World Library  
Flag as Inappropriate
Email this Article

Digital artifact

Article Id: WHEBN0002221235
Reproduction Date:

Title: Digital artifact  
Author: World Heritage Encyclopedia
Language: English
Subject: Visual artifact, Reverse Standards Conversion, Computer graphic artifacts, Glossary of video terms, Artifact (error)
Collection: Computer Graphic Artifacts, Digital Photography, Error, Information Science
Publisher: World Heritage Encyclopedia

Digital artifact

A complicated grid pattern is insufficiently processed by a smartphone camera.
Garbled processing by an HTC EVO.

A digital artifact is any undesired or unintended alteration in data introduced in a digital process by an involved technique and/or technology.

Possible causes

  • Hardware malfunction: In computer graphics, visual artifacts may be generated whenever a hardware component such as the processor, memory chip, cabling malfunctions, etc. causing data corruption. Malfunction may be caused by physical damage, overheating, insufficient voltage, and sometimes due to GPU overclocking, etc. Common types of hardware artifacts are texture corruption and T-vertices in 3D graphics, and pixelization in MPEG compressed video.
  • Software malfunction: Similarly to hardware malfunction, artifacts may be caused by software issues such as bugs in the algorithms, such as decoding/encoding introducing artifacts into audio or video, or a poor pseudo-random number generator would introduce artifacts distinguishable from the desired noise into statistical models.
  • Compression: Controlled amounts of unwanted information may be generated as a result of the use of lossy compression techniques. One of such cases are the artifacts seen in JPEG and MPEG compression algorithms. See compression artifacts.
  • Aliasing: Digital imprecision generated in the process of converting analog information into digital space due to the limited granularity of digital numbering space. In computer graphics, aliasing is seen as pixelation.
  • Rolling shutter, the line scanning of an object which is moving too fast for the CMOS camera to capture a unitary image.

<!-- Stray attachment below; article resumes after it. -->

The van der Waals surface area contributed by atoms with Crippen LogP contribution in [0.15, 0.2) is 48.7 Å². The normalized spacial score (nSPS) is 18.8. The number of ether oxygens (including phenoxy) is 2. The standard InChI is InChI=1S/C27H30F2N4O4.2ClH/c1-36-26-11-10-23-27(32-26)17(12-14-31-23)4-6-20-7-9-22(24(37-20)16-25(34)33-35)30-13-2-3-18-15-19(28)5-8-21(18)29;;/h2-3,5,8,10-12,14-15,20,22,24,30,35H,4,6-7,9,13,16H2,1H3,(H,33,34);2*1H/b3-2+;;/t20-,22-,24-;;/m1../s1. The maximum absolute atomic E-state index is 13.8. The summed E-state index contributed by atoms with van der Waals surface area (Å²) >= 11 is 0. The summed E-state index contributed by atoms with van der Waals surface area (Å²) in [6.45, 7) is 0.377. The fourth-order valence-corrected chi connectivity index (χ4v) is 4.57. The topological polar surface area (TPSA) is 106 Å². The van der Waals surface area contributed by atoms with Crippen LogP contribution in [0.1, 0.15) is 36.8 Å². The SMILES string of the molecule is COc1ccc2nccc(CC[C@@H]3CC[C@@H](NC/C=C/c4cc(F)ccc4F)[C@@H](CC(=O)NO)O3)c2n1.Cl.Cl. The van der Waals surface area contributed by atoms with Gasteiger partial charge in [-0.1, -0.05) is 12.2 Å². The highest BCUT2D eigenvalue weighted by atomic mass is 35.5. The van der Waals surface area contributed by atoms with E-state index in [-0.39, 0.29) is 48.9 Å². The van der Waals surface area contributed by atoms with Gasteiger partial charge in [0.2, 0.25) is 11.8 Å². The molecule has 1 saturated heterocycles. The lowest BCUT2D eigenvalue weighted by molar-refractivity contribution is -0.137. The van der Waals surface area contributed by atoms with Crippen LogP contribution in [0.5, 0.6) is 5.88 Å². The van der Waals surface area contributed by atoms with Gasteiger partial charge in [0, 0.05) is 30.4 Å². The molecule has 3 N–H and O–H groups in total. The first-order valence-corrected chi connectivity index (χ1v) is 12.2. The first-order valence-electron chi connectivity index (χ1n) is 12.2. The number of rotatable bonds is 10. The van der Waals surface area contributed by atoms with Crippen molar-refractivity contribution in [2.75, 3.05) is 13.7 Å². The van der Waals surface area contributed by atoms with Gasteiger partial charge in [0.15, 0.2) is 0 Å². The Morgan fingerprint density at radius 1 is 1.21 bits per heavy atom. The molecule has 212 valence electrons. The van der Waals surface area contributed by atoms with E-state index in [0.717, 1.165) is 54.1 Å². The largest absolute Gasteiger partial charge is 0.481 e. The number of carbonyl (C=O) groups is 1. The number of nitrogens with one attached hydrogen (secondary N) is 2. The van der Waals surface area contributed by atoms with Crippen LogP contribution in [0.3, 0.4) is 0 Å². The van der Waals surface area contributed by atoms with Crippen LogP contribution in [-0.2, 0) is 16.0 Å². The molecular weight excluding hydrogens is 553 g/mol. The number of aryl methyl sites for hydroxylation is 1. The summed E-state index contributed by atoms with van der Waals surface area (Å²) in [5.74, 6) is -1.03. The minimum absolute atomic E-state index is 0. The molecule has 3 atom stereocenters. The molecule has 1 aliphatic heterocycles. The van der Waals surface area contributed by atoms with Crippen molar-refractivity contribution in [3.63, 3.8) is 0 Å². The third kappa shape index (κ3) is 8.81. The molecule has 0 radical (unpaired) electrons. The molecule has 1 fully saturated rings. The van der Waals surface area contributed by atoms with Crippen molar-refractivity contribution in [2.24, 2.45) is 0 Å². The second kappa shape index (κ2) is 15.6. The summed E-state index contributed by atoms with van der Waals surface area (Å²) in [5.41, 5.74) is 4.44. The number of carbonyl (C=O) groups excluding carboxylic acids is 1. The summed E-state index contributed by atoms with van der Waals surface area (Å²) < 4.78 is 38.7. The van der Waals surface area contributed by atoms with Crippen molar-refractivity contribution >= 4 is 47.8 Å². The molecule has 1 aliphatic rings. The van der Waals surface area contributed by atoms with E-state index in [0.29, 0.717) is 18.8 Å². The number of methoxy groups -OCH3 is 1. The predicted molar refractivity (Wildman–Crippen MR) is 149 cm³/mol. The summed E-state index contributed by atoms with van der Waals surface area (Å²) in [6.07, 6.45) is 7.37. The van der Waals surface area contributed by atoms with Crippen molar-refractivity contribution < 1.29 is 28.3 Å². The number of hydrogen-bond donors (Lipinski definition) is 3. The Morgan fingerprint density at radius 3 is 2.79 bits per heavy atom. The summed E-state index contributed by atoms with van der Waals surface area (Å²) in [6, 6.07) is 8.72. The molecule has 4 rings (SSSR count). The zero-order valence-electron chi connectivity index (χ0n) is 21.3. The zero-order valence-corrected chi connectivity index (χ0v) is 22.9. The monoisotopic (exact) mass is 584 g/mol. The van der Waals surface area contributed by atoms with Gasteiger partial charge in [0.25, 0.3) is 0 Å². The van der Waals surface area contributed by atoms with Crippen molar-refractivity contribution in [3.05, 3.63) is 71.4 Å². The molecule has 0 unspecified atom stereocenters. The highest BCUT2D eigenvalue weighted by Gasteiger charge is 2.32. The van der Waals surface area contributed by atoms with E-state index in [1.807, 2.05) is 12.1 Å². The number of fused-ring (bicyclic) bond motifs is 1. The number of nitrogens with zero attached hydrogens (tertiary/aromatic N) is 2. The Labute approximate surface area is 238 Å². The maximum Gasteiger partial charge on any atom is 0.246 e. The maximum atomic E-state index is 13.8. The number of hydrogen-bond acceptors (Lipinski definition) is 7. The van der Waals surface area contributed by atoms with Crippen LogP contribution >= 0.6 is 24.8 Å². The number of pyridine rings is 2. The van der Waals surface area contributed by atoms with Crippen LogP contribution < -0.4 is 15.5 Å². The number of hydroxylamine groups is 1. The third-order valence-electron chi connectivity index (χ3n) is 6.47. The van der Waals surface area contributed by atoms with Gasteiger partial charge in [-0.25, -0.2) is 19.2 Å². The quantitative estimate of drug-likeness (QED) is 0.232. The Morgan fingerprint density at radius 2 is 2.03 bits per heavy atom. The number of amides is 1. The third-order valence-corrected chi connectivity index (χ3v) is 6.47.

External links

  • DPReview: Glossary: Artifacts

This article was sourced from Creative Commons Attribution-ShareAlike License; additional terms may apply. World Heritage Encyclopedia content is assembled from numerous content providers, Open Access Publishing, and in compliance with The Fair Access to Science and Technology Research Act (FASTR), Wikimedia Foundation, Inc., Public Library of Science, The Encyclopedia of Life, Open Book Publishers (OBP), PubMed, U.S. National Library of Medicine, National Center for Biotechnology Information, U.S. National Library of Medicine, National Institutes of Health (NIH), U.S. Department of Health & Human Services, and, which sources content from all federal, state, local, tribal, and territorial government publication portals (.gov, .mil, .edu). Funding for and content contributors is made possible from the U.S. Congress, E-Government Act of 2002.
Crowd sourced content that is contributed to World Heritage Encyclopedia is peer reviewed and edited by our editorial staff to ensure quality scholarly research articles.
By using this site, you agree to the Terms of Use and Privacy Policy. World Heritage Encyclopedia™ is a registered trademark of the World Public Library Association, a non-profit organization.

Copyright © World Library Foundation. All rights reserved. eBooks from Project Gutenberg are sponsored by the World Library Foundation,
a 501c(4) Member's Support Non-Profit Organization, and is NOT affiliated with any governmental agency or department.